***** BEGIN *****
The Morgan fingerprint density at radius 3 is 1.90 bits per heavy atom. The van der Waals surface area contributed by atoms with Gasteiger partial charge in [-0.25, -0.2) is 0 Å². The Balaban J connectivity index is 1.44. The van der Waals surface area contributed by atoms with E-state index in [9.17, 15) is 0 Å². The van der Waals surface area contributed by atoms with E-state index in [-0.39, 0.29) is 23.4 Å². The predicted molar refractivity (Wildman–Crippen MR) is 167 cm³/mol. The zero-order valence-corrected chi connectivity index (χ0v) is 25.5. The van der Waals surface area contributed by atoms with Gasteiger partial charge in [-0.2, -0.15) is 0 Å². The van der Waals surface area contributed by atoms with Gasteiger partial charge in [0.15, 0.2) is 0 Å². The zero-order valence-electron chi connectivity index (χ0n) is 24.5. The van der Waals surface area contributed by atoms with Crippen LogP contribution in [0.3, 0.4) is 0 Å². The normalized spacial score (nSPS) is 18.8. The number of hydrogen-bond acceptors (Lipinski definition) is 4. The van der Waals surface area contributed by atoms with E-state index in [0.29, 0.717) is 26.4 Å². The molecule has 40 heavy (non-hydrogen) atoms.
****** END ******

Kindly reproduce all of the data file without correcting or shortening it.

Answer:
The Morgan fingerprint density at radius 3 is 1.90 bits per heavy atom. The van der Waals surface area contributed by atoms with Gasteiger partial charge in [-0.25, -0.2) is 0 Å². The Balaban J connectivity index is 1.44. The van der Waals surface area contributed by atoms with E-state index in [9.17, 15) is 0 Å². The van der Waals surface area contributed by atoms with E-state index in [-0.39, 0.29) is 23.4 Å². The predicted molar refractivity (Wildman–Crippen MR) is 167 cm³/mol. The zero-order valence-corrected chi connectivity index (χ0v) is 25.5. The van der Waals surface area contributed by atoms with Gasteiger partial charge in [-0.2, -0.15) is 0 Å². The van der Waals surface area contributed by atoms with Gasteiger partial charge in [0.15, 0.2) is 0 Å². The zero-order valence-electron chi connectivity index (χ0n) is 24.5. The van der Waals surface area contributed by atoms with Crippen LogP contribution in [0.3, 0.4) is 0 Å². The normalized spacial score (nSPS) is 18.8. The number of hydrogen-bond acceptors (Lipinski definition) is 4. The van der Waals surface area contributed by atoms with E-state index in [0.29, 0.717) is 26.4 Å². The molecule has 40 heavy (non-hydrogen) atoms.